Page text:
Beyond calories and currency: exploring the impacts of a farmers market coupon program on more-than-food-security
LE3 .A278 2022
Bachelor of Community Development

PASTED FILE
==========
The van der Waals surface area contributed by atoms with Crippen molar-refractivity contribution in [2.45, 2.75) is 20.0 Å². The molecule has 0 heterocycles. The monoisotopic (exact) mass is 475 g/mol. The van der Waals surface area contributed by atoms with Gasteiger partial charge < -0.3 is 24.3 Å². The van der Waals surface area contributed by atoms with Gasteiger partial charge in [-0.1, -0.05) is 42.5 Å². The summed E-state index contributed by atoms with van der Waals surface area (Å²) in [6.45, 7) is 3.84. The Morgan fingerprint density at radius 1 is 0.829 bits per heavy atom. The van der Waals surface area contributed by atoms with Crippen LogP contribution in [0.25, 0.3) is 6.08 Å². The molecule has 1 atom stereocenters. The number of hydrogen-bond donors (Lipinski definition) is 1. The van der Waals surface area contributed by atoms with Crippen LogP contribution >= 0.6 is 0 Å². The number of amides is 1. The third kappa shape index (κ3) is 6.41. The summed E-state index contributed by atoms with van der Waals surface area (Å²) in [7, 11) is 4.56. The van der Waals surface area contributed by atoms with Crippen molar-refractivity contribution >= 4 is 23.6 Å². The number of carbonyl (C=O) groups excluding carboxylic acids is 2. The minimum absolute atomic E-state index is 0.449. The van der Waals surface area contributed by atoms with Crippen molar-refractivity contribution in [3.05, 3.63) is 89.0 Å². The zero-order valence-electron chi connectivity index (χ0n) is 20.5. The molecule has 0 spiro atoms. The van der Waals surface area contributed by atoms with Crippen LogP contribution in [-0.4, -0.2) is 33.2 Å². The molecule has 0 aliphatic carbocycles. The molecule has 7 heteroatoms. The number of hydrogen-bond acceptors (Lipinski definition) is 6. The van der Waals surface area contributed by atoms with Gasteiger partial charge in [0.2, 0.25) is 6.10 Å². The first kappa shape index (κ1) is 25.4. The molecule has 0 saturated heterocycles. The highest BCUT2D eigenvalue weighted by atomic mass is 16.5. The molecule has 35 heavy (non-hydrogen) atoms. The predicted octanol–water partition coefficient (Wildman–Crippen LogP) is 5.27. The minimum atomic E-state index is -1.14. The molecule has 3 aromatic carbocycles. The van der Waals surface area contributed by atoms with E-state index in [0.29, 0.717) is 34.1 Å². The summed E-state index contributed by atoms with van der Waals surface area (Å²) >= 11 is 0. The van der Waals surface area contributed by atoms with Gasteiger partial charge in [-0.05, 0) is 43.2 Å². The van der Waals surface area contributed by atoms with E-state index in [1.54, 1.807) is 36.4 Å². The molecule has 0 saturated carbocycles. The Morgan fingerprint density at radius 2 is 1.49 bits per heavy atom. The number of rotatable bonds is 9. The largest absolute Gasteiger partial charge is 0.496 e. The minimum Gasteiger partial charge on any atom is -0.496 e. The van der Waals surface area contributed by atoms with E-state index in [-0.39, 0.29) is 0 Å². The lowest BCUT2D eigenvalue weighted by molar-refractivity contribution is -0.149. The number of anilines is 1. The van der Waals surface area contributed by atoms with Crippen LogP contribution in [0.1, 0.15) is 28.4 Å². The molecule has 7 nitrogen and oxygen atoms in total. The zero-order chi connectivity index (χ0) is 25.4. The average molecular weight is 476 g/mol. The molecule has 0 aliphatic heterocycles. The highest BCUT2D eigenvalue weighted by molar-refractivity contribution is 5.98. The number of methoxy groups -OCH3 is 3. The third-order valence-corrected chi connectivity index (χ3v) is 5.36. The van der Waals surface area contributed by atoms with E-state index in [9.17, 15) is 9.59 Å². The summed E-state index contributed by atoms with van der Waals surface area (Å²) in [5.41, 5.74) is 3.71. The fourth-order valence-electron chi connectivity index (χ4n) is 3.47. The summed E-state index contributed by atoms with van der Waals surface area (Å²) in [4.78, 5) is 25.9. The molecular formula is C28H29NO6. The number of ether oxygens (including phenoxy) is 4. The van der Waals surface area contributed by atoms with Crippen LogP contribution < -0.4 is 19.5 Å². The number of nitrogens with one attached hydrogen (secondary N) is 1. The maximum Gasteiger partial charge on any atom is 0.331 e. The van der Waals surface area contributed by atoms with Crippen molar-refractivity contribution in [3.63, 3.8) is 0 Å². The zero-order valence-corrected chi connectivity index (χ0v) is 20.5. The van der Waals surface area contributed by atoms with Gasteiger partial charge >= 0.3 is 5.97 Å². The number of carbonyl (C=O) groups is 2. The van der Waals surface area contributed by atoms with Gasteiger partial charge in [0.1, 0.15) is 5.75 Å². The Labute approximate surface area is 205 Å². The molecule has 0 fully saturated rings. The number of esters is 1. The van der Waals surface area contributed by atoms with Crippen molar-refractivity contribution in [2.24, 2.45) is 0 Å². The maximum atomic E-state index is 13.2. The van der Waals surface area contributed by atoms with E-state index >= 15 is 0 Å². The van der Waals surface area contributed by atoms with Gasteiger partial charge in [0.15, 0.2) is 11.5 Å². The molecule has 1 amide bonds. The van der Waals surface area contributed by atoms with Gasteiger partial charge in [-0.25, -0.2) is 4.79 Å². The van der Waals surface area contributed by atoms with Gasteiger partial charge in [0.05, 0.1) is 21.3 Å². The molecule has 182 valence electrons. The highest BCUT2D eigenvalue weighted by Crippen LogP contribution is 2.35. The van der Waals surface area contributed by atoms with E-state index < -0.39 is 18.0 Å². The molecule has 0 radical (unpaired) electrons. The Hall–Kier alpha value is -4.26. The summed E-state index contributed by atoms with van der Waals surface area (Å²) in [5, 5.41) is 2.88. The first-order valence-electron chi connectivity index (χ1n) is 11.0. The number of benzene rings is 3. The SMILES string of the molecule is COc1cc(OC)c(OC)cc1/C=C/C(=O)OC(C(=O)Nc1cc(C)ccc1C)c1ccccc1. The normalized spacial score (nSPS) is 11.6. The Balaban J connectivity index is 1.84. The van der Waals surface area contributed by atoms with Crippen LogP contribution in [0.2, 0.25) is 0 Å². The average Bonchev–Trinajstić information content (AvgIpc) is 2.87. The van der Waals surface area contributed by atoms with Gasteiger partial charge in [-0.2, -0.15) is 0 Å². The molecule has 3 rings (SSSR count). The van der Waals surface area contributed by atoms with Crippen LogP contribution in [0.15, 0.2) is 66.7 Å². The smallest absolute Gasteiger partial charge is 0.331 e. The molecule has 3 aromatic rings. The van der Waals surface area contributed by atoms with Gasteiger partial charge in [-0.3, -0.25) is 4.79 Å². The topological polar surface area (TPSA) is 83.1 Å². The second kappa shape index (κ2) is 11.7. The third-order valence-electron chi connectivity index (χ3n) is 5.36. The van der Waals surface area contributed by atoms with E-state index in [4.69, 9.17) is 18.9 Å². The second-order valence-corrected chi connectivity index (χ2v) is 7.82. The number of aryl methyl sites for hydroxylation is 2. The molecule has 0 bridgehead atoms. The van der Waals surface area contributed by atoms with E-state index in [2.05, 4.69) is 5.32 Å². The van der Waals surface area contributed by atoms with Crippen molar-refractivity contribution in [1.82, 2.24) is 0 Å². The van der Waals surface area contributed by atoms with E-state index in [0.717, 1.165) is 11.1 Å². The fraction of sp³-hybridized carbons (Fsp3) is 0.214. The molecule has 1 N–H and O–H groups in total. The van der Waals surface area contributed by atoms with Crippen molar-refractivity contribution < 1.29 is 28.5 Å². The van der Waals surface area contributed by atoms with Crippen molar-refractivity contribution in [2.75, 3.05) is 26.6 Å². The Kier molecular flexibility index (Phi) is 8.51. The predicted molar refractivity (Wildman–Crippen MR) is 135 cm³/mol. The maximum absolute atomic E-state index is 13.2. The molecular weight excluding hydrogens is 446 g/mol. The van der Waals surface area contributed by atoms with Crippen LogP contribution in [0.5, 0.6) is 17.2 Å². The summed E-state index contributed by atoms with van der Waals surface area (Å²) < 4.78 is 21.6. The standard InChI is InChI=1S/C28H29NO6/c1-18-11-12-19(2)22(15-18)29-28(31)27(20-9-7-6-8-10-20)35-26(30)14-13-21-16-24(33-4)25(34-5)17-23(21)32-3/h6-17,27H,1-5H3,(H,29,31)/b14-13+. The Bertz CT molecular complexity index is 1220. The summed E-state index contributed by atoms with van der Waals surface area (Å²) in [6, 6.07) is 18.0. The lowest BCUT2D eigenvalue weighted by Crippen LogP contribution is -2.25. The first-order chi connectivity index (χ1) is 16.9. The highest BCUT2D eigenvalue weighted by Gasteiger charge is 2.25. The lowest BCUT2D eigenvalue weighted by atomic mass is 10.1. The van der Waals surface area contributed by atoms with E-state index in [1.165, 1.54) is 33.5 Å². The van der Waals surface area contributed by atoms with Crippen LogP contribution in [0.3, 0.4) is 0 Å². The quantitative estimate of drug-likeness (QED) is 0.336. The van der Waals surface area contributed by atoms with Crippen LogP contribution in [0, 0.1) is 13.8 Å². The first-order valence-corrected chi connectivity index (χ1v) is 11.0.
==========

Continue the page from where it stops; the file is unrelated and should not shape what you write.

This undergraduate thesis explores the impacts of a farmers market coupon program on folks for whom their local market may not otherwise be accessible (such as people with low incomes). The Nourishing Communities Food Coupon Program is a provincially funded program, that, in 2021 reached over 500 households across 27 farmers markets in Nova Scotia, Canada. Through an “anonymous”, reoccurring coupon system, folks can purchase whatever they wish at the farmers market, over a period of at least 6 months (or the length of a market season). Through 61 semi-structured interviews spanning 12 diverse farmers markets, the impacts and experiences of the Nourishing Communities Food Coupon Program were investigated. Findings showed that participants in the program experience it in vastly different ways, albeit mostly positively/constructively. The impacts and experiences of the program in the eyes of participants, extended far beyond a method of food provision, and served to enhance people’s sense of belonging, social/emotional wellbeing, security, citizenship, quality of life, self-efficacy, and awareness of local-global systems; as well as materially nourished connections with people, places, and things that may have otherwise not been made possible. Participants also stated that the program contributed to the social and economic fabric of their communities, which in turn may strengthen community and ecological resilience. In experiencing the farmers market, participants may have also been exposed to new ways of ecological thinking and relational experiencing, which may have the potential to provoke small interruptions to potentially harmful aspects of neoliberal and anthropocentric thinking, knowing, structuring, and experiencing the world. As such, this paper puts forth the notion of more-than-food-security, through which programs such as this can be understood, grappled with, and celebrated. This paper also provides recommendations and good practices which can inform the development of the current program, as well as motivate a reimagining and proliferation of farmers markets coupon programs (and other food justice/sovereignty and broader community work), elsewhere.
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